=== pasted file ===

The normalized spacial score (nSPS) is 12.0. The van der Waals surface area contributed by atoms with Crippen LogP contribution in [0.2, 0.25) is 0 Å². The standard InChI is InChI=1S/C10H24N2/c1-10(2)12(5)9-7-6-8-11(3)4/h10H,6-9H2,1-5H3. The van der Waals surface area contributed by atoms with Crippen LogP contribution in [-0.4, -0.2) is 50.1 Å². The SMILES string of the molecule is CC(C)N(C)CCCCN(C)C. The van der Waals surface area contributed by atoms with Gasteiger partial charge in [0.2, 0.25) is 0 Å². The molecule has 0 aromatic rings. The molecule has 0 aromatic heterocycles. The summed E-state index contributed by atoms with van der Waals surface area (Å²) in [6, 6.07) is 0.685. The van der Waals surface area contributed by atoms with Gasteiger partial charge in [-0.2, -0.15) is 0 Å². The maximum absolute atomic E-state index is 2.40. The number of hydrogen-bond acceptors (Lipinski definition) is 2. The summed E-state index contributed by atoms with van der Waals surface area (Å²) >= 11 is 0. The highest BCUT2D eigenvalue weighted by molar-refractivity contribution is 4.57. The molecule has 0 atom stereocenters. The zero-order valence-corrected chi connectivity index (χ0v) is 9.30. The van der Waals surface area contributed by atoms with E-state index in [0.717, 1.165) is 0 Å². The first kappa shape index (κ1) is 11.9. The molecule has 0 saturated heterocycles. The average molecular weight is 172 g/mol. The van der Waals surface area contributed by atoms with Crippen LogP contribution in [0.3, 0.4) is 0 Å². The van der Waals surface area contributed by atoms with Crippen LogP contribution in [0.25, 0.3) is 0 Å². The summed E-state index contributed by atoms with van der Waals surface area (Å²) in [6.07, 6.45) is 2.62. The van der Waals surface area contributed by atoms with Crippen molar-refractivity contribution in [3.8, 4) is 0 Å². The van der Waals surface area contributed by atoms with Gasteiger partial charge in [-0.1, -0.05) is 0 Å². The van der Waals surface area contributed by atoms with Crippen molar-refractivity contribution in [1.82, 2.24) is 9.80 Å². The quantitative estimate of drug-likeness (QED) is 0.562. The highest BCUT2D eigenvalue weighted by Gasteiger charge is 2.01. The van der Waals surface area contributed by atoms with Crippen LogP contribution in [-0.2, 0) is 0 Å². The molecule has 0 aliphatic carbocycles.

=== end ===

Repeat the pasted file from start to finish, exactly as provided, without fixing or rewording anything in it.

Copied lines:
The normalized spacial score (nSPS) is 12.0. The van der Waals surface area contributed by atoms with Crippen LogP contribution in [0.2, 0.25) is 0 Å². The standard InChI is InChI=1S/C10H24N2/c1-10(2)12(5)9-7-6-8-11(3)4/h10H,6-9H2,1-5H3. The van der Waals surface area contributed by atoms with Crippen LogP contribution in [-0.4, -0.2) is 50.1 Å². The SMILES string of the molecule is CC(C)N(C)CCCCN(C)C. The van der Waals surface area contributed by atoms with Gasteiger partial charge in [0.2, 0.25) is 0 Å². The molecule has 0 aromatic rings. The molecule has 0 aromatic heterocycles. The summed E-state index contributed by atoms with van der Waals surface area (Å²) in [6, 6.07) is 0.685. The van der Waals surface area contributed by atoms with Gasteiger partial charge in [-0.2, -0.15) is 0 Å². The maximum absolute atomic E-state index is 2.40. The number of hydrogen-bond acceptors (Lipinski definition) is 2. The summed E-state index contributed by atoms with van der Waals surface area (Å²) >= 11 is 0. The highest BCUT2D eigenvalue weighted by molar-refractivity contribution is 4.57. The molecule has 0 atom stereocenters. The zero-order valence-corrected chi connectivity index (χ0v) is 9.30. The van der Waals surface area contributed by atoms with E-state index in [0.717, 1.165) is 0 Å². The first kappa shape index (κ1) is 11.9. The molecule has 0 saturated heterocycles. The average molecular weight is 172 g/mol. The van der Waals surface area contributed by atoms with Crippen LogP contribution in [0.3, 0.4) is 0 Å². The van der Waals surface area contributed by atoms with Crippen LogP contribution in [0.25, 0.3) is 0 Å². The summed E-state index contributed by atoms with van der Waals surface area (Å²) in [6.07, 6.45) is 2.62. The van der Waals surface area contributed by atoms with Crippen molar-refractivity contribution in [3.8, 4) is 0 Å². The van der Waals surface area contributed by atoms with Gasteiger partial charge in [-0.1, -0.05) is 0 Å². The van der Waals surface area contributed by atoms with Crippen molar-refractivity contribution in [1.82, 2.24) is 9.80 Å². The quantitative estimate of drug-likeness (QED) is 0.562. The highest BCUT2D eigenvalue weighted by Gasteiger charge is 2.01. The van der Waals surface area contributed by atoms with Crippen LogP contribution in [-0.2, 0) is 0 Å². The molecule has 0 aliphatic carbocycles.